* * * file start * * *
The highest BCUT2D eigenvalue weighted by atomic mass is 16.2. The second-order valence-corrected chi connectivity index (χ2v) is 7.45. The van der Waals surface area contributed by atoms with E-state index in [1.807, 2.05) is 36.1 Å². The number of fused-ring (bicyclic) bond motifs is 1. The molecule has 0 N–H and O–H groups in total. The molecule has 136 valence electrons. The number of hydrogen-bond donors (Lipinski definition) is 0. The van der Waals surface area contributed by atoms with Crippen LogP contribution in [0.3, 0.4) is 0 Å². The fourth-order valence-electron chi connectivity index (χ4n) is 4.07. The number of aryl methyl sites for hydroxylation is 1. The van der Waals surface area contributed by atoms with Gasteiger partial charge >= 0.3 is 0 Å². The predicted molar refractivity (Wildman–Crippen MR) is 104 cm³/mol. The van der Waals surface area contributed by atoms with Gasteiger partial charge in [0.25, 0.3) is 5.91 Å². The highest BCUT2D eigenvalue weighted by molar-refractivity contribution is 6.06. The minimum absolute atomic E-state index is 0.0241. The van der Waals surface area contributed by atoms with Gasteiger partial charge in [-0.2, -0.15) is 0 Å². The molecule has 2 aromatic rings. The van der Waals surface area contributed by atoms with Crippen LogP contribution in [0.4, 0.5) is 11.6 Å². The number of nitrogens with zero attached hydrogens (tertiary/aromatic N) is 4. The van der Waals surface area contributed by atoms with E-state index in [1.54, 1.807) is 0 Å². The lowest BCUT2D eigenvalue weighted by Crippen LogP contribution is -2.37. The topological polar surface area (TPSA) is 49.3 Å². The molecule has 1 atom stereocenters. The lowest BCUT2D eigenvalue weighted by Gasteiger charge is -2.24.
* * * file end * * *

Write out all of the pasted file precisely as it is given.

The highest BCUT2D eigenvalue weighted by atomic mass is 16.2. The second-order valence-corrected chi connectivity index (χ2v) is 7.45. The van der Waals surface area contributed by atoms with E-state index in [1.807, 2.05) is 36.1 Å². The number of fused-ring (bicyclic) bond motifs is 1. The molecule has 0 N–H and O–H groups in total. The molecule has 136 valence electrons. The number of hydrogen-bond donors (Lipinski definition) is 0. The van der Waals surface area contributed by atoms with Crippen LogP contribution in [0.3, 0.4) is 0 Å². The fourth-order valence-electron chi connectivity index (χ4n) is 4.07. The number of aryl methyl sites for hydroxylation is 1. The van der Waals surface area contributed by atoms with Gasteiger partial charge >= 0.3 is 0 Å². The predicted molar refractivity (Wildman–Crippen MR) is 104 cm³/mol. The van der Waals surface area contributed by atoms with Gasteiger partial charge in [0.25, 0.3) is 5.91 Å². The highest BCUT2D eigenvalue weighted by molar-refractivity contribution is 6.06. The minimum absolute atomic E-state index is 0.0241. The van der Waals surface area contributed by atoms with Gasteiger partial charge in [-0.2, -0.15) is 0 Å². The molecule has 2 aromatic rings. The van der Waals surface area contributed by atoms with Crippen LogP contribution in [0.4, 0.5) is 11.6 Å². The number of nitrogens with zero attached hydrogens (tertiary/aromatic N) is 4. The van der Waals surface area contributed by atoms with E-state index in [1.54, 1.807) is 0 Å². The lowest BCUT2D eigenvalue weighted by Crippen LogP contribution is -2.37. The topological polar surface area (TPSA) is 49.3 Å². The molecule has 1 atom stereocenters. The lowest BCUT2D eigenvalue weighted by Gasteiger charge is -2.24.